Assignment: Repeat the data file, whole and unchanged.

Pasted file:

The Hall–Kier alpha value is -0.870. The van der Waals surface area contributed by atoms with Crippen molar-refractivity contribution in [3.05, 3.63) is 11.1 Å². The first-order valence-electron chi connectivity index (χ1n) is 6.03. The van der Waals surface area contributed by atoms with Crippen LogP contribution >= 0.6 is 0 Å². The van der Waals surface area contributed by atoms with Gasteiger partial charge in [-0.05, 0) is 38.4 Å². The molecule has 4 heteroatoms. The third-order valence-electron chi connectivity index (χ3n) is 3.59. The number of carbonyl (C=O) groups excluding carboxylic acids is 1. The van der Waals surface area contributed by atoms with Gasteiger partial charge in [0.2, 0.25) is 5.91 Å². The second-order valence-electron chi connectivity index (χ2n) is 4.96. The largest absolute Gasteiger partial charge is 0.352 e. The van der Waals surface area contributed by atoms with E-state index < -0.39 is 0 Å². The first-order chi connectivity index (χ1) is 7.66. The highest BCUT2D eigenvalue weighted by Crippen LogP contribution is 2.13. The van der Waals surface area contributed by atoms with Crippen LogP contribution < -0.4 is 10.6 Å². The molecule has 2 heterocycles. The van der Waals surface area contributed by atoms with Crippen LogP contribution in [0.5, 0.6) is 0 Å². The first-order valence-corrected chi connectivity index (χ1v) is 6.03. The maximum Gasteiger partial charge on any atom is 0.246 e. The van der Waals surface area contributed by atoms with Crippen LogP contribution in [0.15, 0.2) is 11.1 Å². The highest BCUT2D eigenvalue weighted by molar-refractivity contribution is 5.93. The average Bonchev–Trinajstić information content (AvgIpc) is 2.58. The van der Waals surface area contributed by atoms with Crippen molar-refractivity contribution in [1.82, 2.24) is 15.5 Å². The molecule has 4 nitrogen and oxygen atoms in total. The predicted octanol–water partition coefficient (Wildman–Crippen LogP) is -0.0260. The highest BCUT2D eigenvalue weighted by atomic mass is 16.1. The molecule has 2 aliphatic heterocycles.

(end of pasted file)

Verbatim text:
The Hall–Kier alpha value is -0.870. The van der Waals surface area contributed by atoms with Crippen molar-refractivity contribution in [3.05, 3.63) is 11.1 Å². The first-order valence-electron chi connectivity index (χ1n) is 6.03. The van der Waals surface area contributed by atoms with Crippen LogP contribution >= 0.6 is 0 Å². The van der Waals surface area contributed by atoms with Gasteiger partial charge in [-0.05, 0) is 38.4 Å². The molecule has 4 heteroatoms. The third-order valence-electron chi connectivity index (χ3n) is 3.59. The number of carbonyl (C=O) groups excluding carboxylic acids is 1. The van der Waals surface area contributed by atoms with Gasteiger partial charge in [0.2, 0.25) is 5.91 Å². The second-order valence-electron chi connectivity index (χ2n) is 4.96. The largest absolute Gasteiger partial charge is 0.352 e. The van der Waals surface area contributed by atoms with E-state index < -0.39 is 0 Å². The first-order chi connectivity index (χ1) is 7.66. The highest BCUT2D eigenvalue weighted by Crippen LogP contribution is 2.13. The van der Waals surface area contributed by atoms with Crippen LogP contribution < -0.4 is 10.6 Å². The molecule has 2 heterocycles. The van der Waals surface area contributed by atoms with Crippen LogP contribution in [0.5, 0.6) is 0 Å². The first-order valence-corrected chi connectivity index (χ1v) is 6.03. The maximum Gasteiger partial charge on any atom is 0.246 e. The van der Waals surface area contributed by atoms with Crippen LogP contribution in [0.15, 0.2) is 11.1 Å². The highest BCUT2D eigenvalue weighted by molar-refractivity contribution is 5.93. The average Bonchev–Trinajstić information content (AvgIpc) is 2.58. The van der Waals surface area contributed by atoms with Crippen molar-refractivity contribution in [1.82, 2.24) is 15.5 Å². The molecule has 4 nitrogen and oxygen atoms in total. The predicted octanol–water partition coefficient (Wildman–Crippen LogP) is -0.0260. The highest BCUT2D eigenvalue weighted by atomic mass is 16.1. The molecule has 2 aliphatic heterocycles.